We’re seeing something very interesting right now. Most of our long term market studies are still bullish, but several are turning bearish. This is typically what happens in the last year of a bull market, when the market slowly starts to roll over into a bear market. (Remember that “slowly rolling over” includes plenty of up and down volatility).
Let’s determine the stock market’s most probable direction by objectively quantifying technical analysis. For reference, here’s the random probability of the U.S. stock market going up on any given day, week, or month.
*Probability ≠ certainty.
Consumer Staples are outperforming
Consumer Staples is a defensive sector that outperforms during times of market stress.
However, it’s not common for Consumer Staples to go up significantly while the stock market falls. Consumer Staples has gone up since October while the broad stock market (S&P 500) has fallen.
Here’s the S&P 500.
Here’s what happens next to the S&P 500 (historically) when XLP goes up more than 7% in the past month while the S&P 500 falls.
*Data from 1998 – present
As you can see, this is definitely a sign of late-cycle behavior for the stock market. During the 1990s bull market, this first happened in April 2000. The stock market rallied over the next 5 months before falling off a cliff.
NAMO is the NASDAQ’s McClellan Oscillator (breadth indicator). It fell from more than +60 to less than 0 in 1 week, which is a very rapid downwards reversal.
Going into this study, I thought that this would be a short term bearish factor for the U.S. stock market.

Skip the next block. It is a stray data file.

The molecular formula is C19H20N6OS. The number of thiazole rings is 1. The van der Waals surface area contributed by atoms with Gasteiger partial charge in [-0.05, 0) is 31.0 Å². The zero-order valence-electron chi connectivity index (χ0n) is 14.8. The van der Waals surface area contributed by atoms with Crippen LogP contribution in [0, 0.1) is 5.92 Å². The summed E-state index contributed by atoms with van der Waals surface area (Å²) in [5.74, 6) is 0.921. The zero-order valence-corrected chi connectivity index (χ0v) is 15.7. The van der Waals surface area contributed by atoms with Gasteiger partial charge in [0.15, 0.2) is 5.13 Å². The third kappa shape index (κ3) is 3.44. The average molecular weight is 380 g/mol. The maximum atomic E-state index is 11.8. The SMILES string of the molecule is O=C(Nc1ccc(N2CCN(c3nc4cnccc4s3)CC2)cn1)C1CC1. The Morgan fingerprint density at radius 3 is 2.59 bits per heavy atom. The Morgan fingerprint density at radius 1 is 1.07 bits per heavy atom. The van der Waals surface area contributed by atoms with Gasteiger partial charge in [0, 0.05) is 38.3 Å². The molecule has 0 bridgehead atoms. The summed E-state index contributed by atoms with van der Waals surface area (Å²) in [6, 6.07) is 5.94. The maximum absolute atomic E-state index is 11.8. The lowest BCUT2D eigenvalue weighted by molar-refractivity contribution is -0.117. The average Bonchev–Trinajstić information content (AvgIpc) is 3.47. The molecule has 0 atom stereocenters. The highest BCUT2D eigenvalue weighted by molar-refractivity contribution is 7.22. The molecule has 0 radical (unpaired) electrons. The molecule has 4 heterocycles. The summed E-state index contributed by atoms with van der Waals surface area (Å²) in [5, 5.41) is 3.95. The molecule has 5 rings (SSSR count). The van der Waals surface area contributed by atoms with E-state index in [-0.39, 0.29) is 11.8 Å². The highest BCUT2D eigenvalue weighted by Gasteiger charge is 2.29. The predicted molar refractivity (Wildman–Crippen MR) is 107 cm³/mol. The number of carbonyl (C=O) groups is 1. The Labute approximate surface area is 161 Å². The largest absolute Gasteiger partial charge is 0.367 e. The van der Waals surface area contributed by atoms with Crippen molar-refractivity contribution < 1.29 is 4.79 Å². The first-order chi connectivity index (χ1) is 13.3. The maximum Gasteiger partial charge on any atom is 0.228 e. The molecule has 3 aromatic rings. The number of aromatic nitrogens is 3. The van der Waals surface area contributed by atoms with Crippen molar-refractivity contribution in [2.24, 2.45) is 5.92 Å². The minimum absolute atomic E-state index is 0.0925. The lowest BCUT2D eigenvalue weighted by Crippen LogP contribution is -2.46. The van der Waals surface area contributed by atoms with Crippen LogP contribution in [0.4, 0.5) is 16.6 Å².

Here’s what happened next to the S&P 500 when NAMO went from more than 60 to less than 0 in 1 week.
Interestingly enough, the stock market does well over the next 6-12 months.
Lots of volatility
The stock market has been very volatile over the past 1.5 months. Volatility is mean-reverting and generally moves in the opposite direction of the stock market.
Here’s what happens next to the S&P 500 when there have been 6 or more +1.9% and -1.9% days in the past 30 days.
*Data from 1950 – present
As you can see, the stock market tends to do well over the next 2 months, but returns start to deteriorate after 9 months. This fits with our “bull market top in Q2 2019” theme.
Will tech start to outperform large caps?
After outperforming large caps for most of this year, tech has underperformed significantly over the past few months. As a result, the Dow:NASDAQ ratio has gone up significantly.
Here’s what happens next to the Dow:NASDAQ ratio (historically) when the ratio is more than 5% above its 200 day moving average.
As you can see, the ratio has a tendency to fall over the next 6 months, which suggests that tech (NASDAQ) will outperform large caps (Dow).
Oil is not looking good
Oil has gone down 11 days in a row, a record loss streak. Here’s a better way to look at oil.
If oil doesn’t rise this week, it’ll be below its lower weekly Bollinger Band (20 sma, 2 standard deviations) for 3 consecutive weeks.
Here’s what happened next to oil (historically) when it was below its lower Bollinger Band for 3 consecutive weeks.
*Data from 1983 – present
As you can see, this is not a medium term bullish sign for oil. Oil will probably bounce and then head lower (i.e. a momentum divergence).
Watch out in 2019
Goldman thinks that the S&P 500’s earnings growth will fall significantly in 2019 and 2020.
This isn’t bearish on its own. There were plenty of bull market years (e.g. 2012-2016) in which the S&P saw single-digit profit growth. However, this is a long term bearish sign considering that we are this late in the bull market’s cycle. The next decline in earnings growth will probably result in negative earnings growth (i.e. the end of the bull market).
There are plenty of things to worry about in 2019, but tariffs aren’t one of them. According to CNBC, tariffs are having a negative impact on only about 9% of companies.
Click here to see yesterday’s market study
Our discretionary technical outlook remains the same:
- The current bull market will peak sometime in Q2 2019.
- The medium term remains bullish (i.e. trend for the next 6-9 months).
- The short-medium term leans bearish. There’s a >50% chance that the S&P will fall in the next few weeks.